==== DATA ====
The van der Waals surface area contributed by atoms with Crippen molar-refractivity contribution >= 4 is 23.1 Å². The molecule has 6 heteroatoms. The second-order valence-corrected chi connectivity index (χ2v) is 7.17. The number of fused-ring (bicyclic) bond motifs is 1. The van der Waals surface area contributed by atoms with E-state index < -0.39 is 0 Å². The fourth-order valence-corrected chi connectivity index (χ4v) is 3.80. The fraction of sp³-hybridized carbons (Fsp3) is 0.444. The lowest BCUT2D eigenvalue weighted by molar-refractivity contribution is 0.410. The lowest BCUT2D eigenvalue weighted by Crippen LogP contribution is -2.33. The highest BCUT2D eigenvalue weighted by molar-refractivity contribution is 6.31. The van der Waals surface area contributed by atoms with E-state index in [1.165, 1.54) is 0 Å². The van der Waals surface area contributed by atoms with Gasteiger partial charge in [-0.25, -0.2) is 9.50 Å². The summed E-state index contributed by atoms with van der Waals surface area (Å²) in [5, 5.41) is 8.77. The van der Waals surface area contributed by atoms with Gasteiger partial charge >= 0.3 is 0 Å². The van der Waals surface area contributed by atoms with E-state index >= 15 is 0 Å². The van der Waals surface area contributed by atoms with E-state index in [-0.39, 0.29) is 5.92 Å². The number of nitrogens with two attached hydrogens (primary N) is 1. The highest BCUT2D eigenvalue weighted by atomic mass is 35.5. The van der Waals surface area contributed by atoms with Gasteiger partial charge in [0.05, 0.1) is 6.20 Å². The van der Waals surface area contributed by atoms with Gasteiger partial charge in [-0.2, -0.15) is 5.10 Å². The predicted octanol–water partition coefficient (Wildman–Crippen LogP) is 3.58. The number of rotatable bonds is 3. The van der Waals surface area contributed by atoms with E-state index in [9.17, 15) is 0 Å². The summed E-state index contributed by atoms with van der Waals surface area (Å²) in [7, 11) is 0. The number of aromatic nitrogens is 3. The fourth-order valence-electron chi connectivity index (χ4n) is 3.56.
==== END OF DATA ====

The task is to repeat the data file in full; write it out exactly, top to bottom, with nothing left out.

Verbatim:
The van der Waals surface area contributed by atoms with Crippen molar-refractivity contribution >= 4 is 23.1 Å². The molecule has 6 heteroatoms. The second-order valence-corrected chi connectivity index (χ2v) is 7.17. The number of fused-ring (bicyclic) bond motifs is 1. The van der Waals surface area contributed by atoms with E-state index < -0.39 is 0 Å². The fourth-order valence-corrected chi connectivity index (χ4v) is 3.80. The fraction of sp³-hybridized carbons (Fsp3) is 0.444. The lowest BCUT2D eigenvalue weighted by molar-refractivity contribution is 0.410. The lowest BCUT2D eigenvalue weighted by Crippen LogP contribution is -2.33. The highest BCUT2D eigenvalue weighted by molar-refractivity contribution is 6.31. The van der Waals surface area contributed by atoms with E-state index in [1.165, 1.54) is 0 Å². The van der Waals surface area contributed by atoms with Gasteiger partial charge in [-0.25, -0.2) is 9.50 Å². The summed E-state index contributed by atoms with van der Waals surface area (Å²) in [5, 5.41) is 8.77. The van der Waals surface area contributed by atoms with Gasteiger partial charge >= 0.3 is 0 Å². The van der Waals surface area contributed by atoms with E-state index >= 15 is 0 Å². The van der Waals surface area contributed by atoms with E-state index in [-0.39, 0.29) is 5.92 Å². The number of nitrogens with two attached hydrogens (primary N) is 1. The highest BCUT2D eigenvalue weighted by atomic mass is 35.5. The van der Waals surface area contributed by atoms with Gasteiger partial charge in [0.05, 0.1) is 6.20 Å². The van der Waals surface area contributed by atoms with Gasteiger partial charge in [-0.2, -0.15) is 5.10 Å². The predicted octanol–water partition coefficient (Wildman–Crippen LogP) is 3.58. The number of rotatable bonds is 3. The van der Waals surface area contributed by atoms with E-state index in [9.17, 15) is 0 Å². The summed E-state index contributed by atoms with van der Waals surface area (Å²) in [7, 11) is 0. The number of aromatic nitrogens is 3. The fourth-order valence-electron chi connectivity index (χ4n) is 3.56.